Amy Schumer Reveals She's Doing IVF & Gets Real About What It's Like

mbg Editorial Assistant By Abby Moore
mbg Editorial Assistant
Abby Moore is an Editorial Assistant at mindbodygreen. She earned a B.A. in Journalism from The University of Texas at Austin and has previously written for Tribeza magazine.
Amy Schumer Reveals She's Doing IVF & Gets Real About What It's Like

Instagram is oftentimes an aesthetic feed of picture-perfect lives, usually edited from reality. But comedian and first-time mom Amy Schumer has used the platform to reveal authentic struggles with pregnancy and, more recently, her experience with in vitro fertilization (IVF).

The actress posted a photo on Thursday revealing stomach bruises from hormonal injections. She captioned the post: "I'm a week into IVF and feeling really run down and emotional." 

The multistep process can be physically painful for women, and the necessary hormonal injections might lead to changes in mood, according to an OB/GYN. These, among other reasons, could be why Schumer wrote, "If anyone went through it and if you have any advice or wouldn't mind sharing your experience with me, please do. My number is in my bio."

The celebrity's vulnerability on social media didn't begin with IVF. She was candid throughout her pregnancy about her struggle with hyperemesis gravidarum, a rare condition that leads to persistent nausea and vomiting.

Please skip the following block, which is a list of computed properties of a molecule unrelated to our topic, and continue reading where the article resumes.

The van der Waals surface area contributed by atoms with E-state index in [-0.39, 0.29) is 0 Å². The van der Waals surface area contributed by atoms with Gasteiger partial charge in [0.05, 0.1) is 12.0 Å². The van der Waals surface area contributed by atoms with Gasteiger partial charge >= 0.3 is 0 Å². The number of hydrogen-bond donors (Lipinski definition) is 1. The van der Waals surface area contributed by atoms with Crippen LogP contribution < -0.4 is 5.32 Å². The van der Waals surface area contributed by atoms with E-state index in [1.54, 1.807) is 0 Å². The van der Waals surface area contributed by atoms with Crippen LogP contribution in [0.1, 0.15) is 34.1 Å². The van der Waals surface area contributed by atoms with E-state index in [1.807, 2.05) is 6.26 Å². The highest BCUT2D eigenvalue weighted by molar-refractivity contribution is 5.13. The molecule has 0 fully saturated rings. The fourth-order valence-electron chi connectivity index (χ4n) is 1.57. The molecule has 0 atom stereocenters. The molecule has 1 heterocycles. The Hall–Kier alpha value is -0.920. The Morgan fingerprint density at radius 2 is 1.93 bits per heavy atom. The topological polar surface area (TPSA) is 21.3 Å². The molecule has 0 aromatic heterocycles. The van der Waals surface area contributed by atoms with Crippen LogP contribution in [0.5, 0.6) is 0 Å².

Not only did she open up about the condition, but she also called out the lack of funding dedicated to "medical studies for women, such as hyperemesis or endometriosis."

Although the actress turned to social media to seek help, she may have inadvertently given help to women in similar positions. A study published this week in the journal Paediatric and Perinatal Epidemiology found women to be more comfortable revealing their own difficulties with pregnancy after celebrities did. The study specifically analyzed women who used Twitter to discuss miscarriages, preterm births, and infertility struggles after Michelle Obama and Shawn Johnson disclosed stories of their own miscarriages.

Having women in the spotlight—like Schumer, Obama, and Johnson—reveal intimate experiences with fertility challenges might encourage others to do the same. This can lead to help, support, and decreased feelings of isolation, according to the study.

IVF is just one way to respond to fertility challenges. Along with the treatments, Schumer said, "We are freezing my eggs and figuring out what to do to give Gene [her 8-month-old son] a sibling." 

If you're trying to get pregnant, this list of 11 do's and don'ts to boost fertility, according to an M.D. might help.

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